Thailand faces a significant shortage of skilled workers in the digital sector, with only 1% of the population possessing Level 4 digital skills.

The country requires 177,606 highly skilled personnel in the next three years, but only 3,500 new graduates join the IT industry each year.

Key Takeaways

  • Thailand faces a significant shortage of skilled personnel in the digital sector, with only 0.58 million experts in digital skills accounting for 1% of the population.
  • The lack of graduates with relevant skills and their involvement in irrelevant job sectors after completing studies contribute to the gap between supply and demand in the digital workforce.
  • TCCtech aims to cultivate an expanded digital workforce by adopting an inclusive approach and collaborating with leading universities in Thailand to provide valuable training, testing, and real project opportunities.

TCCtech’s initiative to collaborate with universities to provide training, testing, and project opportunities for fresh graduates and experienced professionals is a promising step in the right direction. Overcoming this shortage is crucial to the country’s ability to compete in the global digital economy and to achieve its digital transformation goals.

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The Digital Council of Thailand’s target to increase the proportion of individuals with basic to expert-level digital skills from 28% to 70% by 2025 is ambitious but necessary. Achieving this goal will require a multi-pronged approach, including the government’s continued investment in education and training programs, incentives for businesses to upskill their employees, and creating an enabling environment for innovation and entrepreneurship in the industry.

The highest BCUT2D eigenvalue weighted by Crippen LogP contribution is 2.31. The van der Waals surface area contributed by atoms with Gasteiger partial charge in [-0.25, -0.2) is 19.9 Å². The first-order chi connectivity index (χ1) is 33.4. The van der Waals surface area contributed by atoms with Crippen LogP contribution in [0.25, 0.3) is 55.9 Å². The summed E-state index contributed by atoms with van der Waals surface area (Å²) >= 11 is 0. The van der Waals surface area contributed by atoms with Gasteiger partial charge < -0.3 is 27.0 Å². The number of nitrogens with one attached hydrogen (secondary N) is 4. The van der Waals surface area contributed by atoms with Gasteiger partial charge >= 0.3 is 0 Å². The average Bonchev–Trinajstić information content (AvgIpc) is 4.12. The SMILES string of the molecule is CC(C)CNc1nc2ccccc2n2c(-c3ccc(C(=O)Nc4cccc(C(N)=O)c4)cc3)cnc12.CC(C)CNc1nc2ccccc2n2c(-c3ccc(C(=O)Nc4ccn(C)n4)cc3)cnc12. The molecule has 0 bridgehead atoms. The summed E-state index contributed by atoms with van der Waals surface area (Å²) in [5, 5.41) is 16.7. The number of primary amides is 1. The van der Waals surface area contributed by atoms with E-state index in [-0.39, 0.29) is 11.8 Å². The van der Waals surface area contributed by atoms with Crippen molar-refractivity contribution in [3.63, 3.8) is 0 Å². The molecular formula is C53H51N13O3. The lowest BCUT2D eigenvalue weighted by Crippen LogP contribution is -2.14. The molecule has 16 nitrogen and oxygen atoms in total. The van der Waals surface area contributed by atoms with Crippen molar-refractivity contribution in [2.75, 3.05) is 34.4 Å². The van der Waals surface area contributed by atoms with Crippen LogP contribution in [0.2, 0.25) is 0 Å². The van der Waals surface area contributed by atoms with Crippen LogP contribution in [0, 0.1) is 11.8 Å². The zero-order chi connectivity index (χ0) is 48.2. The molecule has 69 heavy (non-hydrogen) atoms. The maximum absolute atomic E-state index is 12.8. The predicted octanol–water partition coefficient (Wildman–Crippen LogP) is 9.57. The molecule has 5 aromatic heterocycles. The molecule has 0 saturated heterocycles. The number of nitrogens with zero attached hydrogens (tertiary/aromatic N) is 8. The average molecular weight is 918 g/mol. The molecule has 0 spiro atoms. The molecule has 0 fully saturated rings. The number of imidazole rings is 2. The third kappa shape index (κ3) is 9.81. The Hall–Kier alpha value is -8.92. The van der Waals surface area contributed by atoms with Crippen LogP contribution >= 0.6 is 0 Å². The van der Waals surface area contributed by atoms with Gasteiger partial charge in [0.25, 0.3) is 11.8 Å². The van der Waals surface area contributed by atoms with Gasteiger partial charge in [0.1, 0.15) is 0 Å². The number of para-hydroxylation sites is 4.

A failure to address this gap could have severe ramifications for Thailand’s economy, including a slowdown in growth, a shortage of critical skills needed for businesses to thrive, and impaired ability to cultivate an environment of innovation and technological advancement. Nonetheless, the government and industry stakeholders are committed to tackling this issue head-on, and early signs of success are already visible.

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